I had an argument with the "Pro" at sell-all supply house. I maintain that if conduit is installed in a wet location, the interior or that conduit is a wet location, and wiring should be rated accordingly. He looked at me like I was from Mars, and insisted that the PVC conduit made it a dry location. Then he told me that he should know, because he is an electrician. (Don't ask me questions bud, just give me my UF)!! BTW, Also there may be other issues about complete raceway systems.
Re: Romex in pipe#79245 12/11/0107:13 PM12/11/0107:13 PM
Its common practice in my area to see the following. “Appropriately” sized PVC buried to supply a separate building with the PVC stubbed into the basement with a fitting “male adapter” and sometimes a bushing and the same at the other end. Then to have SER cable pulled in and run to the panel and sub-panel in the out building. I think that this is ok, one reason is that the conductors in the SER are XHHW rated for wet locations. What do the rest of you think?
Re: Romex in pipe#79246 12/11/0108:45 PM12/11/0108:45 PM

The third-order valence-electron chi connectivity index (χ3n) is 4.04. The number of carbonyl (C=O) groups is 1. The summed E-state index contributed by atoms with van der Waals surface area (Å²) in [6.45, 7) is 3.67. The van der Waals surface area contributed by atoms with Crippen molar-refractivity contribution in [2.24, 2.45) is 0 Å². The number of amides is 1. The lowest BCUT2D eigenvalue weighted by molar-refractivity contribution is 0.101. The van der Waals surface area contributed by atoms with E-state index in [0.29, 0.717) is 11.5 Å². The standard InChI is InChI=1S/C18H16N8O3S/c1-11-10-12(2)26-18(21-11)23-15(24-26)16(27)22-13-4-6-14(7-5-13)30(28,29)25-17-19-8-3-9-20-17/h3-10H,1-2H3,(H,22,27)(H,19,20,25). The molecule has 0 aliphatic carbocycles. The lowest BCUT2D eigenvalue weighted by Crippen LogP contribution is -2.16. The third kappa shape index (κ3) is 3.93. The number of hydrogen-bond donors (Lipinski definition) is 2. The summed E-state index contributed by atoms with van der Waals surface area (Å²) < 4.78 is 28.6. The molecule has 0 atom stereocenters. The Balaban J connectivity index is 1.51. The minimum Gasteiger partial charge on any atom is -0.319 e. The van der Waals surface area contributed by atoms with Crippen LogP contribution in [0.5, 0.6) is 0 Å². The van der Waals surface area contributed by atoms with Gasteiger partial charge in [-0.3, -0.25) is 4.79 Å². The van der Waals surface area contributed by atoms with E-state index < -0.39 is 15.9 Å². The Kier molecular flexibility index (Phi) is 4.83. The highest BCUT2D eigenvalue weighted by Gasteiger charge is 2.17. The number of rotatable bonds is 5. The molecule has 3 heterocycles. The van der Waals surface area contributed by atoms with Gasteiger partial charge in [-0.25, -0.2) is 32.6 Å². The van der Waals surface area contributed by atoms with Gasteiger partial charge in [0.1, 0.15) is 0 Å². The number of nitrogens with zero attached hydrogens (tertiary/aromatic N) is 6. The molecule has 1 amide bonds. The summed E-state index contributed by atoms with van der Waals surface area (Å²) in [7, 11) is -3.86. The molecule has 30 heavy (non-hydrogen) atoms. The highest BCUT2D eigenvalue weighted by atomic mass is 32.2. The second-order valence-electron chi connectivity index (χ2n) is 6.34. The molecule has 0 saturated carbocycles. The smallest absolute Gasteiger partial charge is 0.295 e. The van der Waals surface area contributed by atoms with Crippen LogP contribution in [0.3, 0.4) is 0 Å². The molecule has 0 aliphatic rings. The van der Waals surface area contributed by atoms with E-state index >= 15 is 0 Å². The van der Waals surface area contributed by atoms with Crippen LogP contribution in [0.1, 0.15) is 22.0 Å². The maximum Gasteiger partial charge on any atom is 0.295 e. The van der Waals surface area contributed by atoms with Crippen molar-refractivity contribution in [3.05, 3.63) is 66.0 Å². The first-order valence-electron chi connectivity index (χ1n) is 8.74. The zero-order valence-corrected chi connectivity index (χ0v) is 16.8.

Redsy, The new code makes it very clear that you can't use NM in an underground conduit. "300.5(D)(5) Listing. Cables and insulated conductors installed in enclosures or raceways in underground locations shall be listed for use in wet locations." Don(resqcapt19)
Re: Romex in pipe#79247 12/12/0102:44 AM12/12/0102:44 AM
Don, My application was actually above ground, outdoors. I still say the interior is a wet location. I don't think the previous code was as clear on this. I often see NM run in PVC up the side of a house to get circuits in the attic for distribution throughout the second floor. I believe UF would be acceptable.
rkukl, I would say that SER is not approved for underground use. Even in conduit. It may be debatable, especially now with the wording of 300.5 (D)(5), but I believe USE would have been be the proper method. See 338.2
[This message has been edited by Redsy (edited 12-12-2001).]
Re: Romex in pipe#79250 12/12/0110:38 AM12/12/0110:38 AM